I am writing an essay for a university assignment. On the essential characteristics of effective teaching.

And I’m arguing that one of the personal characteristics of an effective teacher is having a calling or vocation to teach. An old-fashioned term to some, but a description of the commitment, time, love, care that good teachers bring to their work. It invades every area of their life; they watch a movie and immediately see how they can share it with their students for example; they have joy and enthusiasm in their work. They couldn’t stop teaching any more than toddlers can stop learning. It’s about love.

While pondering this idea of vocation, I thought of Good Shepherd Sunday, celebrated recently. A time to focus on vocation in life and particularly on vocations to the priesthood and to religious life.

We could have heard this idea of calling during a homily.

Or we could have heard something like this:

“Vocations to the priesthood and the consecrated life are born out of the experience of a personal encounter with Christ, out of sincere and confident dialogue with him, so as to enter into his will. It is necessary, therefore, to grow in the experience of faith, understood as a profound relationship with Jesus, as inner attentiveness to his voice which is heard deep within us. This process, which enables us to respond positively to God’s call, is possible in Christian communities where the faith is lived intensely, where generous witness is given of adherence to the Gospel, where there is a strong sense of mission which leads people to make the total gift of self for the Kingdom of God, nourished by recourse to the Sacraments, especially the Eucharist, and by a fervent life of prayer. This latter “must on the one hand be something very personal, an encounter between my intimate self and God, the living God. On the other hand it must be constantly guided and enlightened by the great prayers of the Church and of the saints, by liturgical prayer, in which the Lord teaches us again and again how to pray properly.” (Spe Salvi, 34).” Pope Benedict XVI on the announcement of the 50th World Day of Prayer for Vocations, 2013, full text here .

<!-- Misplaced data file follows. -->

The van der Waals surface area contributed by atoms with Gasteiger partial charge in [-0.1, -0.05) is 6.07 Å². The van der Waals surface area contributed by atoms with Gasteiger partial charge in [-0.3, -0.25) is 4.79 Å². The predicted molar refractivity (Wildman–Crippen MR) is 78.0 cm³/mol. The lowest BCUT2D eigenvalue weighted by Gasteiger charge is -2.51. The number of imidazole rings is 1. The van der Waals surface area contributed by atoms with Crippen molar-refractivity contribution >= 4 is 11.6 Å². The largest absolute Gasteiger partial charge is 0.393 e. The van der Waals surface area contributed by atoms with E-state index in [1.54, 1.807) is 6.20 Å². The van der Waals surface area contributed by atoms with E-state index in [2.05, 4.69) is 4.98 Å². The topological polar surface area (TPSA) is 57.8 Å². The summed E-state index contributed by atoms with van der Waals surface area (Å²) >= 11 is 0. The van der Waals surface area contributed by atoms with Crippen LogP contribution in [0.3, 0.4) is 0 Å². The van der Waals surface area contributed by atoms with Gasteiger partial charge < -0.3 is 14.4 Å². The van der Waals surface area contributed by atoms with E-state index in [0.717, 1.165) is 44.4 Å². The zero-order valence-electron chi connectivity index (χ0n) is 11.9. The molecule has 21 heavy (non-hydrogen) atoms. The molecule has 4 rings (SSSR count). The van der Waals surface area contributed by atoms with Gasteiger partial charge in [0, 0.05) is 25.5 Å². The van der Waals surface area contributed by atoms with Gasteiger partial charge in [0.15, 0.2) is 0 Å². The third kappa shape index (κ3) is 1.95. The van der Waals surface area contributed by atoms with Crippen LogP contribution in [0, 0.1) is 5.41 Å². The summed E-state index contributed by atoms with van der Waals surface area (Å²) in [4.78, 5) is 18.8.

What we heard, however, went something like this:

” On Good Shepherd Sunday we look at who we are, and who we are in community with others.”

Which may have nothing wrong with it as a statement in, say, the book I am currently reading (Co-Dependent No More), but at mass, on the World Day of Prayer for Vocations, on Good Shepherd Sunday? Really?

There’s no mention of commitment. None at all.

When homilies mirror self help books, we know we have come a long way from the idea of vocations and callings, and especially from the idea of vocations to the priesthood. This depletes every other area of life in relation to understanding vocation , be it parenthood or nursing or teaching. If the priesthood is not a vocation , if there is no mention of commitment or of God, then it seems , too, that nothing is a vocation; it’s all just a job or season of life.

And society is that much weaker without this notion of vocation, love and commitment.

Families are weaker.

Schools are weaker.



Life, Unschooling

Unschooling resources

Most weeks, we talk about unschooling.  Me, my kids, my friends.

We talk about what how and why unschooling works.

And what we need to make it work.